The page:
This theory rejects the view that he have direct links to ordinary objects when we perceive something. Rather, all we have is a ‘mental image’ in our minds, which may or may not be related to a real object in the external world. If you see a red flower, the sense datum of ‘redness’ appears in your mind, and this is what you can be said to perceive. Conversely, if you think you see a red flower (when in fact the flower is white), you are still experiencing the same sense datum of ‘redness’. A sense datum theorist cannot draw a distinction between real experiences and imaginary ones. They are all still experiences of a sensory nature.
Therefore under the sense datum theory we do not have a direct link to real objects. The link is indirect at best (an idealist would argue that even this isn’t true – we have no understanding of the external world at all). The sense datum theory accepts that perception involves a relationship to objects, but it rejects the idea that these objects are real. Rather, we have access to a set of objects that are always available to us.
The main criticism of the sense datum approach is that it would seem to make objective, scientific knowledge (‘naturalism’) impossible. If sense datum is all we have, and these experiences do not give us any evidence of whether objects are real or not, then it would be impossible to make any objective claims about the world. The sense datum theorist cannot say whether the objects of perception are real or not.
An intentional theory holds that an experience is a particular mental state that represents something in the real world. In other words, an experience is a kind of belief. However the belief on its own does not create a relation between the mind and an object. This opens the possibility that the mind’s representation does not exactly match the object in the real world, so it is possibly for the mind to experience property X while the real world object has property Y. An intentional experience does not provide any evidence of an object’s reality.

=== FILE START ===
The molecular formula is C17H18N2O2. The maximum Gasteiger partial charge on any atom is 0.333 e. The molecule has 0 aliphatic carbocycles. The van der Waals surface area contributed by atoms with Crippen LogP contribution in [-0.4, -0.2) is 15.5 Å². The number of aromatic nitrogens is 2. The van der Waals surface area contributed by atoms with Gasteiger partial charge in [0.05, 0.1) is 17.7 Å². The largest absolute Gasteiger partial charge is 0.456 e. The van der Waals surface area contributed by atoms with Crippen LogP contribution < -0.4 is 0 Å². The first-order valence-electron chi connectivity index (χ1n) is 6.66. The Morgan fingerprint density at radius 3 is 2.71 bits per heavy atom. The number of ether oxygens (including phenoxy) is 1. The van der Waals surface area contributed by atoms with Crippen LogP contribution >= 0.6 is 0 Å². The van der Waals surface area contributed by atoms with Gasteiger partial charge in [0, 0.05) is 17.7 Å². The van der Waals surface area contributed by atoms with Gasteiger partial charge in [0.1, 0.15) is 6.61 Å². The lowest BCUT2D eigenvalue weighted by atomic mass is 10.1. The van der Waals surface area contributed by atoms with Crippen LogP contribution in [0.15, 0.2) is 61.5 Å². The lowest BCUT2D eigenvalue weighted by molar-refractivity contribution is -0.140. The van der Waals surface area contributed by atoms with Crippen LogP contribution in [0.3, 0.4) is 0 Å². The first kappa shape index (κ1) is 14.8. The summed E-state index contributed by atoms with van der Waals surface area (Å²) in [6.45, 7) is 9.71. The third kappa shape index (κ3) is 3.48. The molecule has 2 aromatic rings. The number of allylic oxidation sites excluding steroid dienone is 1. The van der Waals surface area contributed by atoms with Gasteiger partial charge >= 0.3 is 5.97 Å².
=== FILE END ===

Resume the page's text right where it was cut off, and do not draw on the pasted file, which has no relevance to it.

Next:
However, the question then arises how the intentional theorist draws a distinction between a real experience and a hallucination. If they are claiming that the experience is all that matters, it appears we have no way of distinguishing a hallucination from an actual event. The intentional theorist would in fact argue that the hallucination is still a valid provider of knowledge, as it represents some aspect of the real world. In other words, the real world still has a part to play in creating representations. So while there may be no direct relationship – along with the fact that the representation might be inaccurate – the intentionalist accepts that a mind-independent world does exist and helps to shape experience.
A critic would respond here that if an intentional theory cannot help us to separate a hallucination from a veridical experience, then the theory cannot help us to obtain knowledge. Another line of criticism is that the intentionalist does not do enough to separate an experience from a mere thought. A person can think of any object they choose (a red flower), but this does not mean that the object is actually present. The critic argues that the intentionalist does not explain the special ‘feel’ we have when undergo an experience, which is different to just thinking about an object.
This theory can be seen as a reworking of naïve realism, in that it attempts to reconcile real experiences with hallucinatory ones (as explained in naïve realism above, illusions are less of a problem). A disjunctivist accepts that it is possible to have multiple types of perceiving experiences: one involving real and ordinary objects, and the other involving hallucinations. Furthermore, the experience itself might be identical, and impossible to tell apart. However, in terms of knowledge, we must draw a distinction between the two and only accept perception when real and ordinary objects are involved. The disjunctivist philosopher accepts that even though real experiences and hallucinations often appear to us in the same way, each has a different nature, so we must recognise that nature when assessing an experience.